I thought I made up that word, but then a quick googling showed me that an ectophiliac is one who is infatuated with the works of Happy Rhodes, Kate Bush, or Peter Gabriel. So in other words, outsider pop for working professionals. Well, I tried anyway. I really wanted it to describe a lover of ghosts. But alas, it was not meant to be.
Long known as our "Velvet Underground" song during the working-title days (although the sum total of my life's decadence threefold is barely enough to fill a day in the life o' Lou) Candles was mayhap the biggest aesthetic leap for us, or at least for me as a vocalist.
I remember putting it together from a 4-track sketch out of something that had spawned in Aaron's brain, and I tried and tried for a long time to think of the most appropriate vocal melody for the verses. After multiple failures, I finally resolved to just talking the words. It felt strange at first, but after a few runs I realized that it was a lot of fun to sing, because it was less about singing it than it was about acting it. And I took it all the way, too, dropping all "proper diction" in favor of Indiana diphthongs and Hoosier-iffic syllable-adding. And maybe, just maybe, that's how I normally talk anyway… Here's a picture of me sippin' on the studio porch if you're unsure:
Some people have criticized Candles as being a bid for mainstream acceptance, and I can tell you that's far from the truth. Yes, it was written with the intention of being simple, and yes, the lyrics do recount a Neil Sedaka love story of sorts. But given that it's about a dead girl, it kind of loses its chance to be the soundtrack for this spring's prom. Plus, there's the part at the end where Aaron channels Adelaide the Ghost through his pickups. Let's see Maroon 5 do that.
Oh chorus, how I love thee. Sometimes in the studio, the best thing to do is just keep adding on layers and layers, not really knowing what's going to come out, and in the end you either have something brilliant or you have a pile of crap, and the chorus of Candles is one of the loveliest piles of crap I think we've ever created. I had this vision for when we played it live where there would be a marching band onstage with us, but it unfortunately never happened due to uncooperative band directors and stage dimensions. Ultimately, I would have been happy with these ladies:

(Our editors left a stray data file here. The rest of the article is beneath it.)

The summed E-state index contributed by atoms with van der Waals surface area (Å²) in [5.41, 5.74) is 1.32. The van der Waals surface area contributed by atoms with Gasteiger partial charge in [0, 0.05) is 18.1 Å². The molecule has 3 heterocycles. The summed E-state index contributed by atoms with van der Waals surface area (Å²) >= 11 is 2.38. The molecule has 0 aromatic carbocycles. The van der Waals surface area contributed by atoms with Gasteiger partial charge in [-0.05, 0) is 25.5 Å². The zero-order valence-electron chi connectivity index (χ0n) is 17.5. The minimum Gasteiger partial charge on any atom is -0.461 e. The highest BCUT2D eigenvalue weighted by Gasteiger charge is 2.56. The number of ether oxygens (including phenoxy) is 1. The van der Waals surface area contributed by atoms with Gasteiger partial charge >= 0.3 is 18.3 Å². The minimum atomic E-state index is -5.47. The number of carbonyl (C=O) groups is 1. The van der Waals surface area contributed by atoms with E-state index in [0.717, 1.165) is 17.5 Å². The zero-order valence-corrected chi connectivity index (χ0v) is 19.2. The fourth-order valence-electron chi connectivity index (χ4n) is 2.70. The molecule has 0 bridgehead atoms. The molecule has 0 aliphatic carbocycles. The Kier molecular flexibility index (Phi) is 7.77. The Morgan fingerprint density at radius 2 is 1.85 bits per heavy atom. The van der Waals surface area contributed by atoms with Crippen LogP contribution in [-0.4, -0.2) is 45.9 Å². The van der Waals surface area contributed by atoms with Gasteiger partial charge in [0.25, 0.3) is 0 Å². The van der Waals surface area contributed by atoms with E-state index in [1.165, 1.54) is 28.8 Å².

But alas, it was not to be.
Oh, the story: a guy falls in love with a ghost named Adelaide who haunts his apartment. She was a 23 year-old who asphyxiated from a gas leak almost a hundred years ago (although I never really nailed when the song itself takes place in real time). It's fairly straightforward, and I'm sure anyone with a firm grasp of the English language could glean it. No analogies or moral lessons here, except maybe "ya cain't…al-ways….get…watcha wa-ant…"
One last thing, if you paid close attention to our goings-on a few months ago, or if you are a gamer, you probably already know that Candles was included in the last installment of SIMS. I looked around the house to try to post it on our player instead of the real version, but I couldn't find it. But it's really funny. I actually had to talk to a dialect coach to make sure I sung it correctly in Simlish. I will find it one day, and when I do, I will post it.
But for now, it's not meant to be.
Jonathon Christopher Newby of Brazil